The song is an anthem for any group that's toiled underground and has been trying fiercely to get it. Get on. Get noticed. Get Paid.

All this against the backdrop of a tongue-in-cheek highly spirited and humorous video. That's artistry - taking yourself seriously but not too seriously. The Bodega Brovas are "Gettin' It," and you should too ...

Thursday, 14 November 2013 02:17

"Look Me In My Eyes" - Lil YG Rilla

"Look Me In My Eyes" is Lil YG Rilla's request. If you do so, you'll find him baring his soul as he reflects on who he is and where came from.

The tale isn't a happy one, unless you consider the fact that Rilla has the talent and the depth to share his story a happy ending. Even if so, the trials along the way are not to be forgotten.  

Rilla borders on instrospection when he states he hustles because hustling is the only game he knows. He recounts getting his first gun at fifteen. He bemoans the friends he's lost to the game. And he questions why all his "niggas gettin' sent to prison."

A friend of mine was standing beside me as I played it. He said, "that's some real shit." True. A sad reality for too many bruthas. But Lil YG ain't bragging. He's just sharing his truth.

Lil YG Rilla. He invites us to look into his eyes. Yet, in this tale, he's taken the time to look into his own.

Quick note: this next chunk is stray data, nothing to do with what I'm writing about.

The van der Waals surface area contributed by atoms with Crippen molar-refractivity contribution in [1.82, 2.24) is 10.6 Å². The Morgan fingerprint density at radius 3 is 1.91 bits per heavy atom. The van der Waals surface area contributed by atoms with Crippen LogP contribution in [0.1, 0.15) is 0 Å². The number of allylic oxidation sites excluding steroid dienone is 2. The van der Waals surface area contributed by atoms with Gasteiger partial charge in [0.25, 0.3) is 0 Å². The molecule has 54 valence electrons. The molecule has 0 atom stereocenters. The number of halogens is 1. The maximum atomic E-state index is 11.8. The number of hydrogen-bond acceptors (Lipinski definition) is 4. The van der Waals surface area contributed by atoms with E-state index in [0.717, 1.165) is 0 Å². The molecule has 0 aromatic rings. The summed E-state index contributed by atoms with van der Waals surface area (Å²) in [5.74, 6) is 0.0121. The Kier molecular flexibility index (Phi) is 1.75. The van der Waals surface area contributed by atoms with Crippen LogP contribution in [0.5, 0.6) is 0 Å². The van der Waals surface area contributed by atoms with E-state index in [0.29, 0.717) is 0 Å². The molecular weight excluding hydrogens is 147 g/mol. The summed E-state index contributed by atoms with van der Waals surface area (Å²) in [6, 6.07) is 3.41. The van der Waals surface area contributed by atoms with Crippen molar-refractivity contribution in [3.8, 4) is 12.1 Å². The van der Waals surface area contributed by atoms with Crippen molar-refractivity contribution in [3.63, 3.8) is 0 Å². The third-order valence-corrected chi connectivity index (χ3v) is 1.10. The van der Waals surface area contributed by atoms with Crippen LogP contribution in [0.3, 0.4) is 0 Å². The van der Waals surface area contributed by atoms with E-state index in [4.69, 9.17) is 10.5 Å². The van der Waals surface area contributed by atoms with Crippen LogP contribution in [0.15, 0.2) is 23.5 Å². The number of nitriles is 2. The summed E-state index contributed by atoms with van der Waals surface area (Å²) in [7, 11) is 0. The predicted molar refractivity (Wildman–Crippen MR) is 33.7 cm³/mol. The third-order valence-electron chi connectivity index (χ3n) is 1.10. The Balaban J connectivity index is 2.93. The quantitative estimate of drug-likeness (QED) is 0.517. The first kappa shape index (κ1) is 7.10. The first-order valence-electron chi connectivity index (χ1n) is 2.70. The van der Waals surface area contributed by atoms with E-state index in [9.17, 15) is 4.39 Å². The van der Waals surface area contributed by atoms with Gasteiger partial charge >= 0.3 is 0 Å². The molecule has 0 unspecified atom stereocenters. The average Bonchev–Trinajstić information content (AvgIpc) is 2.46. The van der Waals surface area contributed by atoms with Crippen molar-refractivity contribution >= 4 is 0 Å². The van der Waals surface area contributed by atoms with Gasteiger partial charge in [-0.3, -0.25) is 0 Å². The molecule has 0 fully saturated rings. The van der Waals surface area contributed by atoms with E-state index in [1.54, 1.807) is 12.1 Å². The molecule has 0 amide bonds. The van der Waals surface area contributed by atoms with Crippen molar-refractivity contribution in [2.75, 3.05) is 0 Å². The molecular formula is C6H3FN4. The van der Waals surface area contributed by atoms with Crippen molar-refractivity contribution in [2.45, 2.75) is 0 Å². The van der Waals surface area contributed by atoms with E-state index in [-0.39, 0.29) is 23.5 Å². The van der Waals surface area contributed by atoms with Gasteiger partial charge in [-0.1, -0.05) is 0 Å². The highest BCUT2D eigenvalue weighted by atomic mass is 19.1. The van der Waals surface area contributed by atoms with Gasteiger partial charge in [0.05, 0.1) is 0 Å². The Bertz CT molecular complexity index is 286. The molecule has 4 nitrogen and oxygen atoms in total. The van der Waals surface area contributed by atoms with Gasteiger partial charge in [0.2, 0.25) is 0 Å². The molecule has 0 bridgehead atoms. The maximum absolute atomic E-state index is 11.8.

Tuesday, 12 November 2013 16:28

"Disco Queen" - Ishi

I'm always amazed at the amount of musical talent that exists. The strange thing is where it exists. It's not always at the top of the charts. Sometimes the best musicians are the ones who are grinding, day-in-day-out, without a major label.

You can add Ishi to the list. Recently selected as the Best Electronic Act in Dallas, Ishi is releasing soulful funky house - the kind you groove and move to.

Let's take "Disco Queen" as an example. While no one would call Ishi "dancers," the song makes you wanna dance. Actually, it makes you wanna find your Disco Queen (or King) and, as Ishi puts it, "collide to the rhythm of the night." Give it a listen and you'll understand why their music has been described as kinetic!

The song is another example of great electronca. So an ode to Ishi and a Disco Queen (whoever theirs and yours may be).

Mine was Donna Summer - may she rest in peace.

Monday, 11 November 2013 22:03

"Crazy Love" - Klass Money ft. Leila Capri

They say that men give love to have sex and women give sex to get love. The line between those two ideas are blended and blurred on Klass Money's sex-driven "Crazy Love."

What could've descended into another song about a rapper's sexual prowess - those songs are a dime a dozen - melts into a song where the making love leads to falling in love.